Taken By: @mwsphotos taken on February 07, 2014 at 12:19PM via Instagram taken at The Artmore Hotel. See more amazing pics by them at http://ift.tt/1bD9Xu6.
Have you been to the High Museum lately? Share a photo via instagram and we might just share it with the world!
Guest Photo Titled: So happy to be featured on smitten-mag.com blog!! Check out “Love is the Key” theme http://ift.tt/1l1eucn #love #bridalblush #hearts #february #weddingphotographer #atlanta #artmorehotel #michellewhitephotography #roses
By: mwsphotos taken on February 06, 2014 at 02:50PM via Instagram http://ift.tt/1l1eucp
The Artmore would like to congratulate The Duty of Design on the successful launch party thrown in honor of their new website. The Duty of Design is a company formed by SCAD graduate, India Hayes, that seeks to provide quality design work for small, non-profit and charitable organizations. The Artmore was proud to serve as a community sponsor for the event.
The semi-costume party took place in the Atlantic Station gallery space on Saturday, November 2nd and brought together designers and non-designers alike in the celebration of a wonderfully creative concept, that is sure to help many great causes within the Metro Atlanta area.
For more information on The Duty of Design visit- www.designersduty.com
It’s that time again, time for another full moon. The one that falls directly after the Harvest Moon(which was Sept. 19) is called the Hunter’s Moon, and it happens this Friday night, Oct. 18. The best time to view it is 7:38 p.m. Eastern — though of course it shines brightly all night long.
Plus, there’s a lunar eclipse happening, too. It’s subtle, however, not a total eclipse but what’s called a penumbral eclipse, when the Earth’s outer shadow partially covers the lunar being. “You might see a little darkening. It happens very gradually. It’s not like a snap of the fingers,” Jim O’Leary, senior scientist at the Maryland Science Center, told Weather.com. That event begins around 5:50 p.m. eastern, peaks around at 7:50 p.m. and ends around 9:50 p.m., he added.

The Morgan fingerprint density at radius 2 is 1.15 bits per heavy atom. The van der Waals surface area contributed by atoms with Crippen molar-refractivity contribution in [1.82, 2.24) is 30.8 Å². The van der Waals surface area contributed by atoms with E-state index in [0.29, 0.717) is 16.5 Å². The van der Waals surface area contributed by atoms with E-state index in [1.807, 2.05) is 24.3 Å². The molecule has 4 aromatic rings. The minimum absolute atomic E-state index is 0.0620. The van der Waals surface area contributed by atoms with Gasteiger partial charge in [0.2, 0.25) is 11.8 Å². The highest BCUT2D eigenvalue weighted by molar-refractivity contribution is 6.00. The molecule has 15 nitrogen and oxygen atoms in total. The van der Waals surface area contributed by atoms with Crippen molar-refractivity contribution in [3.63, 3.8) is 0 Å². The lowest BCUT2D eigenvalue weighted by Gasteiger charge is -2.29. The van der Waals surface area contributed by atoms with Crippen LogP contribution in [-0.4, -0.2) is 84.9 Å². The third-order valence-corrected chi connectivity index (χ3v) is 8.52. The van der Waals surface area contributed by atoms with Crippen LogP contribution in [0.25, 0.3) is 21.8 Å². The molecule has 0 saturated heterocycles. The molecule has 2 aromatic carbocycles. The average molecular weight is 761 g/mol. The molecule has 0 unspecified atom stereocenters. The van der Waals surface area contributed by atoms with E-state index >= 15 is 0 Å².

The total package should make for some pleasant sky gazing of this cool moon.
Its name — one of several catchy monikers including the Blood Moon and the Sanguine Moon — reputedly comes from those who used the light to their advantage, according to Science@NASA. “Hunters … tracked and killed their prey by autumn moonlight, stockpiling food for the winter ahead,” writes NASA’s Tony Phillips. “You can picture them: Silent figures padding through the forest, the moon overhead, pale as a corpse, its cold light betraying the creatures of the wood.”
Chinese lore also describes this moon as the Kindly Moon, reports the Fairbanks Museum and Planetarium, and the Lakota Sioux called it the Moon When Quilling and Beading Were Done.
The Hunter’s Moon isn’t just any full moon. Like with other moons this time of year, its path — called an ecliptic — is shallow. That means for several nights in a row, the moon sits farther north on the horizon, according to EarthSky. “It’s this northward movement of the moon along the eastern horizon at moonrise,” EarthSky writes, “that gives the Hunter’s Moon its magic.”
Typically this time of year, the moon rises about 50 minutes later each day. Say it appeared in the night sky at 7:00 p.m. today, tomorrow it would show up around 7:50 p.m. For several days around the Hunter’s Moon, however, it only rises 30 to 35 minutes later. (In that same example, it would emerge at 7:00 p.m. tonight, 7:30 p.m. the next.)
Why does this matter? Well, if you lived at a time when you needed the moonlight to harvest and hunt by, it clearly did. “The light of moon allowed farmers to harvest their crops later into the night,” O’Leary said of the September Harvest Moon. By the Hunter’s Moon in October, “it’s time to go hunting for Thanksgiving and the fall. The prey is easier to find. Rather than the moon being up in the sky an hour or two after sunset, it’s up in the sky sooner…. There’s less of a period of darkness.”
So go out and enjoy. But be warned: “While you’re staring at the sky, you might hear footsteps among the trees, the twang of a bow, a desperate scurry to shelter,” NASA’s Phillips writes. “That’s just your imagination.”
Unplugged in the Park @ Park Tavern is celebrating it’s 11th year in existence sponsored by the Artmore Hotel. Unplugged in the Park has become one of the most popular Summer concert series in Atlanta. The concert is held in Park Tavern which is a tented, air-conditioned event facility with an amazing sound system located inside Piedmont Park. It’s perfect way to wind down your weekend “UNPLUGGED” and admission is FREE!
To show our excitement about being a sponsor and as an effort to show our appreciation to our social media presence; the Artmore will be posting several trivia questions on Facebook & Twitter to give our bookers & tweeters the chance to win cool prizes. So log on to our Facebook page, follow us on twitter and be sure to read the blog on the Artmore’s website. Look for your first trivia question Tuesday, May 21st. Questions will be posted on a weekly basis and winners will be announced via social media as well.
Hope to see you in the park!